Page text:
What we do have are the following:

Deleted and Extended Scenes – There are four scenes here, all of which were rightfully cut out entirely, or shortened for pacing. They all come in at just under 10 minutes in length, and are only worth checking out if you really want to get every last offering that this Blu-ray offers you.

Going to The Place Beyond the Pines This featurette comes in at an incredibly short four and a half minutes; the first two minutes of which feel like promotional material with the film with brief snippets of interviews intertwined with clips from the film. The final two minutes sees Cianfrance talking more, as well as Gosling and Cooper talking about why they signed on for the movie.

Feature Commentary with Co-writer/Director Derek Cianfrance –
This is the bread and butter of the special features, as Cianfrance is a great storyteller even when speaking on commentaries. He’ll give insight about how things went during the shoot, and also where ideas came from and how some of the story came to be. Definitely worth checking out for fans of the film.

The Place Beyond the Pines is the type of film that actors love to sink their teeth into, as it’s filled with some great tragic characters that have a story to tell. It’s a gripping tale about the choices made by fathers and how they come back to haunt them for generations to come.

Sidney Kimmel Entertainment Presents The Place Beyond the Pines. Directed by: Derek Cianfrance. Written by: Derek Cianfrance, Ben Coccio and Darius Marder. Starring: Ryan Gosling, Bradley Cooper, Eva Mendes, Rose Byrne, Emory Cohen, Dane DeHaan, Ray Liotta. Running time: 140 minutes. Rating: 14A. Released on Blu-ray: August 6, 2013. Available at×120.jpg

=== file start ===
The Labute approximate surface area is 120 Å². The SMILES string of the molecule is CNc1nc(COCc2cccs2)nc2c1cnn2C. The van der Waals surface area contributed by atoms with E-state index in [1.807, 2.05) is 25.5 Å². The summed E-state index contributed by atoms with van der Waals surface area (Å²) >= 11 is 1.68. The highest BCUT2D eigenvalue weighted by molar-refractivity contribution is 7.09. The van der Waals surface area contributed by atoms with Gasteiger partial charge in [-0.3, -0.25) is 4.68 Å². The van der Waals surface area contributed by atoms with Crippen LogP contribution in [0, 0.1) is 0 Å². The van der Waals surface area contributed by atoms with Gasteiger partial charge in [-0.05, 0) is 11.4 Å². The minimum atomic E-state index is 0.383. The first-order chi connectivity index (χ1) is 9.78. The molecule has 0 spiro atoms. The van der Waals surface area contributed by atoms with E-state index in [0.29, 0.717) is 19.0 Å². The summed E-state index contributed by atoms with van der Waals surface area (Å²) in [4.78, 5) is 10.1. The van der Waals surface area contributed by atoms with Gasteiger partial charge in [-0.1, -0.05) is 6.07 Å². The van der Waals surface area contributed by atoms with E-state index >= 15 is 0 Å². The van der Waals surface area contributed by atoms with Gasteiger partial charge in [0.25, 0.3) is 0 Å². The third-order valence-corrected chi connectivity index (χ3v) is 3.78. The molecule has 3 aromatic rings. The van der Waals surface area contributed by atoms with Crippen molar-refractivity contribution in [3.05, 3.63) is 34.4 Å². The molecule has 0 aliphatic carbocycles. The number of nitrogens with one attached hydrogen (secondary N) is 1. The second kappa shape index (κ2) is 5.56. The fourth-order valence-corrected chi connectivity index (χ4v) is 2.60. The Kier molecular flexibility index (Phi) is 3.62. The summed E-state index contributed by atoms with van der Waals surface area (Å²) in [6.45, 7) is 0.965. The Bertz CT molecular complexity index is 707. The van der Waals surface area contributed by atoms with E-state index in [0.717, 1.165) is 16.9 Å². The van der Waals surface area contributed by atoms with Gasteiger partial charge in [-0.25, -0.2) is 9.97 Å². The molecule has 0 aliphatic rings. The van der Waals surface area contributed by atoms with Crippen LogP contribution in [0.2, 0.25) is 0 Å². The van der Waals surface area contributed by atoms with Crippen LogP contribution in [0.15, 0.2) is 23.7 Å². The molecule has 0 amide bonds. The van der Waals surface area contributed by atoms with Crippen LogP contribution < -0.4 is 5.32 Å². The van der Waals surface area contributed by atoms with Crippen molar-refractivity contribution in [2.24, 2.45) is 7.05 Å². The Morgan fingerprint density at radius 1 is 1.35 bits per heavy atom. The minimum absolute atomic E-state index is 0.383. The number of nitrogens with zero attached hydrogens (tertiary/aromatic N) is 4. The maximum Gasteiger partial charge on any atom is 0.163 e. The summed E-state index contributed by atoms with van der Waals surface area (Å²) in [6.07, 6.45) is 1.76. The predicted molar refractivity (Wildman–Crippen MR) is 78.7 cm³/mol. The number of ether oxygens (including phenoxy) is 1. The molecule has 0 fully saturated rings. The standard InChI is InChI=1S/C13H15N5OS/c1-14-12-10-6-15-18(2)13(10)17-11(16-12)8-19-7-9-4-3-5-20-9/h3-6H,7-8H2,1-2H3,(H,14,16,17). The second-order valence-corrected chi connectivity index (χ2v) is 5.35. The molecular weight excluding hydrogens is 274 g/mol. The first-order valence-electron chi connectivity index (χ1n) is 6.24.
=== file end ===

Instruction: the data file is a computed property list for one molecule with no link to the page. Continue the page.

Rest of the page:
]]> 0
Blu-ray Review: Killing Them Softly Wed, 27 Mar 2013 18:36:28 +0000 When people say crime doesn’t pay, they usually don’t mean it in a literal sense. Though that’s exactly the case in Andrew Dominik’s Killing Them Softly, as not even the criminal underworld is immune to an economic crisis. The script is an adaptation of the novel “Cogan’s Trade” by George V. Higgins, and Dominik takes that literary world and brings it to the real world, filling his film with audio and video of George W. Bush and Barrack Obama talking about America, and the recent economic crisis it’s incurred.

These clips aren’t vital to understanding the film, so if you’re watching and only getting the gist of what’s being said on the radio by one of the presidents, or what’s being said on a TV in the background, then don’t stress, as it’s more an extra layer on an already well-crafted, self-explanatory story.